Meteorologists at the National Hurricane Center (NHC) that have been monitoring a tropical disturbance near Florida don’t believe it’ll blossom into a tropical storm or hurricane, but they warn heavy rain showers could be possible as it lingers around the Sunshine State and the southeast United States.
A surface trough and broad area of low pressure over northeastern Florida is producing a large area disorganized showers and thunderstorms over the far western Atlantic waters. According to the NHC, environmental conditions are not expected to be conducive for significant development of this system while it moves northeastward along the southeast coast of the United States through Saturday. Later this weekend, the system is expected to merge with a frontal system off the east coast of the United States and head away from the country.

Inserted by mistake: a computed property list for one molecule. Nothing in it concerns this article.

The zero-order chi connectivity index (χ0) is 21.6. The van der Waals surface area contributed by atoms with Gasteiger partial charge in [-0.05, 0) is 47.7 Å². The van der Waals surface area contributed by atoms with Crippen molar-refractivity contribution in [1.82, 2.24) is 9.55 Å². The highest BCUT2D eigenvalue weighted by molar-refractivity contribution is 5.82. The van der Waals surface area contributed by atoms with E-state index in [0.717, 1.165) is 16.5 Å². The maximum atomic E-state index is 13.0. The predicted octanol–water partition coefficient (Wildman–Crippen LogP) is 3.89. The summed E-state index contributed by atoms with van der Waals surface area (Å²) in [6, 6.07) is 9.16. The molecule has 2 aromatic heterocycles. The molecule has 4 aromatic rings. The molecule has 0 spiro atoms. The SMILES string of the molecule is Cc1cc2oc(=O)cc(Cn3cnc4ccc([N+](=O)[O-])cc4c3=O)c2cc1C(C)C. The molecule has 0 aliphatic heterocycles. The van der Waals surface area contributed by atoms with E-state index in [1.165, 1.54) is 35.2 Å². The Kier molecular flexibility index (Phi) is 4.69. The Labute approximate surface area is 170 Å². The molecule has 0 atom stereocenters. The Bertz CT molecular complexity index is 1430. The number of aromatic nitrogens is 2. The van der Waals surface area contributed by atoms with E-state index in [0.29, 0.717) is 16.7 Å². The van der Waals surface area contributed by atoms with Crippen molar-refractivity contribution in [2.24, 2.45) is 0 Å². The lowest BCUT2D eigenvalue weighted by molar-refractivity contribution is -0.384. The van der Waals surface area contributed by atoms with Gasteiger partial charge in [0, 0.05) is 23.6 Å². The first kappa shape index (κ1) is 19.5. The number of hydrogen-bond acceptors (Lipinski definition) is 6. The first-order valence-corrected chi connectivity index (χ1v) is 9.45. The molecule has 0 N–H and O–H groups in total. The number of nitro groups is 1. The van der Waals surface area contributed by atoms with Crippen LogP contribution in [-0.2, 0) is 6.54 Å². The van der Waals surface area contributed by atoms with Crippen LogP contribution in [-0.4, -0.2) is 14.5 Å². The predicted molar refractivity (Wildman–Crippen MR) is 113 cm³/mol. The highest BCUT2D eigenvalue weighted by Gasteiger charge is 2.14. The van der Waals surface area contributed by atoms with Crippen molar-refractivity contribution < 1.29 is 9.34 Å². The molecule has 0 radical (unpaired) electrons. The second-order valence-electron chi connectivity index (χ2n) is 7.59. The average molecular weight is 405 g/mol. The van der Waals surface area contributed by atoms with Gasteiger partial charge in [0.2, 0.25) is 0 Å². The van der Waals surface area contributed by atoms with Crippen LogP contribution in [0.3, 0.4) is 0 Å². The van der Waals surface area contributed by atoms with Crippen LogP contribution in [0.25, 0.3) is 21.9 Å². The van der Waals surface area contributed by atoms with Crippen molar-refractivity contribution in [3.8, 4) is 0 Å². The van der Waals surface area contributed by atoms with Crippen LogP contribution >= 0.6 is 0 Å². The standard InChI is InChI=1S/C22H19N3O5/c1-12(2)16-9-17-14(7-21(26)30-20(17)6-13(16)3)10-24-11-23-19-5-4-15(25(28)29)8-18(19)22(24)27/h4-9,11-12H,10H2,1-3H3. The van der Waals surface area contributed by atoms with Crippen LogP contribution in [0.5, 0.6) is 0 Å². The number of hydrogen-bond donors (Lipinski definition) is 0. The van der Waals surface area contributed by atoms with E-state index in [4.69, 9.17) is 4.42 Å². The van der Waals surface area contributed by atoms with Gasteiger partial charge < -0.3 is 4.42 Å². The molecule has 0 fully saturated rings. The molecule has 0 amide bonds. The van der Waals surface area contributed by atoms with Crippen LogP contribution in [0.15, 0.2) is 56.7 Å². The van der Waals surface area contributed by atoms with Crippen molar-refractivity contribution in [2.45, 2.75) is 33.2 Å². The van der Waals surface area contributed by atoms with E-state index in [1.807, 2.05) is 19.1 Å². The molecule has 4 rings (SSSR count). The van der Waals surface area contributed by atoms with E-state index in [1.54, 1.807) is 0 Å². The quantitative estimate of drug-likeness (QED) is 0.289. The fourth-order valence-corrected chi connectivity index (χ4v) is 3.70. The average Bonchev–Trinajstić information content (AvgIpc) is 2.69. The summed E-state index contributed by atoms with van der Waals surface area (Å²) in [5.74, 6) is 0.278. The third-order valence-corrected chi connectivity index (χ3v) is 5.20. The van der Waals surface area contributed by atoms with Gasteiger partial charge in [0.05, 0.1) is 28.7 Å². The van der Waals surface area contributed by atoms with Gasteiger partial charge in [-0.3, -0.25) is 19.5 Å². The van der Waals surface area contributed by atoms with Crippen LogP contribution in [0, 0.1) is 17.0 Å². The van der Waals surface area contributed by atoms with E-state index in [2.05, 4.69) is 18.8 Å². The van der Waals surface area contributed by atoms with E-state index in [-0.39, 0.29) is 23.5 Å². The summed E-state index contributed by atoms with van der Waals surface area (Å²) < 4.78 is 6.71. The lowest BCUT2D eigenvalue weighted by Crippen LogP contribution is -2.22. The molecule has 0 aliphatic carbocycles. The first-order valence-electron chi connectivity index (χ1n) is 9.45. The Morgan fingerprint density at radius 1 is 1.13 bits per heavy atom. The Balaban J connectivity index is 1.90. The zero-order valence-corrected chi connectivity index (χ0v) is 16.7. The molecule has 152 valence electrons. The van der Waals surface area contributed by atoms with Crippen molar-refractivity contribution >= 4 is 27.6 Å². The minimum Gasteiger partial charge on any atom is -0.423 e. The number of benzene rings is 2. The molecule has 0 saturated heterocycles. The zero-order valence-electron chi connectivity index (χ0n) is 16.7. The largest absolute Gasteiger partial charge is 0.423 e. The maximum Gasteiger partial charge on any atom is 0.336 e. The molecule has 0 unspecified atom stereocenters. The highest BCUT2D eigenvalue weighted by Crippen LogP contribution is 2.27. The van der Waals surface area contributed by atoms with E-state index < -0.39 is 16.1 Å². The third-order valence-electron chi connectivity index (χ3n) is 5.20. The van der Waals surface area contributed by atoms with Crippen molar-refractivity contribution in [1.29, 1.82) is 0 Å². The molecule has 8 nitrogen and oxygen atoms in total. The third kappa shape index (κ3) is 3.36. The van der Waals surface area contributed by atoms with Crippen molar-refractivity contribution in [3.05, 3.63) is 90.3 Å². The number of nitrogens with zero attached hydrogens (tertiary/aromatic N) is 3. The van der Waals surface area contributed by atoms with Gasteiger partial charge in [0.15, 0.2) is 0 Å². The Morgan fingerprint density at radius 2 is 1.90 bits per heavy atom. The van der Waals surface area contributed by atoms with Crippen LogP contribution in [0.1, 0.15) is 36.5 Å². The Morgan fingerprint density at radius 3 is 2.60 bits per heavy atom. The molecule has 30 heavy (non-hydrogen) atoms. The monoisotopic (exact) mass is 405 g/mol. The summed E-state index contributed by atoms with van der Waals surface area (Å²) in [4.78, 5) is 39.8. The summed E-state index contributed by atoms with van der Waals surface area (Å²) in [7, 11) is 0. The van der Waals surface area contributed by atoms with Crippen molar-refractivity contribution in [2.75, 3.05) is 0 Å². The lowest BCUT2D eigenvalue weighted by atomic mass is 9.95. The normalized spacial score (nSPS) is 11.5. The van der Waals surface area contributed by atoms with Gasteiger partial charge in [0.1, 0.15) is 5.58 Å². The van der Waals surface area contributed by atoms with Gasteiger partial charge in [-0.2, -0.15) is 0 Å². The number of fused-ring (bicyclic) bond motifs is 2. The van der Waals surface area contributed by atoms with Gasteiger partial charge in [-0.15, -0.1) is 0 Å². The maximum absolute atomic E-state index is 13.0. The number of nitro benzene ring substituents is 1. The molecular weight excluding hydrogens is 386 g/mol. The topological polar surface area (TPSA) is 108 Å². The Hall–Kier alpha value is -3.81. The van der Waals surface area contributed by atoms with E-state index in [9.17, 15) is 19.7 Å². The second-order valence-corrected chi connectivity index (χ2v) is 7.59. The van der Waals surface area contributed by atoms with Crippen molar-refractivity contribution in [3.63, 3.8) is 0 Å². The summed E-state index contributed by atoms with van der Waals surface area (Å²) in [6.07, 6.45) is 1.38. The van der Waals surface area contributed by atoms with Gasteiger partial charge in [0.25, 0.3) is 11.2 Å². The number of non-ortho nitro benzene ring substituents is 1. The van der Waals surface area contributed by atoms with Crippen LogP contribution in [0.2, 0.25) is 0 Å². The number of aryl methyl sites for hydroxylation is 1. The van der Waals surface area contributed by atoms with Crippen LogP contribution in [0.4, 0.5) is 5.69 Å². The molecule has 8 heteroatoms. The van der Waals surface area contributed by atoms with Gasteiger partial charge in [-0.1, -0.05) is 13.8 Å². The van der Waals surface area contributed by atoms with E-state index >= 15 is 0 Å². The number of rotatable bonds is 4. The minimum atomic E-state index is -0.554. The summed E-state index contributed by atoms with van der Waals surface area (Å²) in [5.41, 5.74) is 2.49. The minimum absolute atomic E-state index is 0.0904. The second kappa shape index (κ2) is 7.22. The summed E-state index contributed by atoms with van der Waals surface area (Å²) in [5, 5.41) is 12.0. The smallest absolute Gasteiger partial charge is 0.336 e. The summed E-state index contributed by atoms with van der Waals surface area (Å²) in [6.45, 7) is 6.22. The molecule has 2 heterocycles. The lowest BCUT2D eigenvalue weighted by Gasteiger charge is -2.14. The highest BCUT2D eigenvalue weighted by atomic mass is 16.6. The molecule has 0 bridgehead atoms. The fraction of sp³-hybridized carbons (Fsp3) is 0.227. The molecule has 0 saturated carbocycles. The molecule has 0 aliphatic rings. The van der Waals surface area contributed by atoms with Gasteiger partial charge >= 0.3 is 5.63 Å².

Regardless of development, locally heavy rainfall is possible over eastern portions of the Florida peninsula and along the southeast United States coast during the next day or so. The National Weather Service continues to caution people: “Turn around, don’t drown; never drive through flood waters.” Some flooding is possible, especially in heavier showers associated with the disturbance moving through.
The 2019 Atlantic Hurricane Season officially kicks off on June 1, but systems do develop ahead of season from time to time.